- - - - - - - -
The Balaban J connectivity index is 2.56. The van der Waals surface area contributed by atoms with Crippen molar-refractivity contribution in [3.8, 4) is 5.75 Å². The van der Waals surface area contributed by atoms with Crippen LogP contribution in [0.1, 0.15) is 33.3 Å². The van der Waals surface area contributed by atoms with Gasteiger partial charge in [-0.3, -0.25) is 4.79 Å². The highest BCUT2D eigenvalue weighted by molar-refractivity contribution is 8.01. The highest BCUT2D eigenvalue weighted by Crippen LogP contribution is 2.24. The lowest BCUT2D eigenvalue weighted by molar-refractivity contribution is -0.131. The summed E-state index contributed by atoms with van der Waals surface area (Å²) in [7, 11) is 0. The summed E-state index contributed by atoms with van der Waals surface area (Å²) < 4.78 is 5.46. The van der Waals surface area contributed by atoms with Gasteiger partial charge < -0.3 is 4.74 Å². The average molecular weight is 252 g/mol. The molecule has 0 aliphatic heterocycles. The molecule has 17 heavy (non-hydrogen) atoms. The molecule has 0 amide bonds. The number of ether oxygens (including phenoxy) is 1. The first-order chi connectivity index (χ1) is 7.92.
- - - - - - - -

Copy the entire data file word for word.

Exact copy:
The Balaban J connectivity index is 2.56. The van der Waals surface area contributed by atoms with Crippen molar-refractivity contribution in [3.8, 4) is 5.75 Å². The van der Waals surface area contributed by atoms with Crippen LogP contribution in [0.1, 0.15) is 33.3 Å². The van der Waals surface area contributed by atoms with Gasteiger partial charge in [-0.3, -0.25) is 4.79 Å². The highest BCUT2D eigenvalue weighted by molar-refractivity contribution is 8.01. The highest BCUT2D eigenvalue weighted by Crippen LogP contribution is 2.24. The lowest BCUT2D eigenvalue weighted by molar-refractivity contribution is -0.131. The summed E-state index contributed by atoms with van der Waals surface area (Å²) in [7, 11) is 0. The summed E-state index contributed by atoms with van der Waals surface area (Å²) < 4.78 is 5.46. The van der Waals surface area contributed by atoms with Gasteiger partial charge < -0.3 is 4.74 Å². The average molecular weight is 252 g/mol. The molecule has 0 aliphatic heterocycles. The molecule has 17 heavy (non-hydrogen) atoms. The molecule has 0 amide bonds. The number of ether oxygens (including phenoxy) is 1. The first-order chi connectivity index (χ1) is 7.92.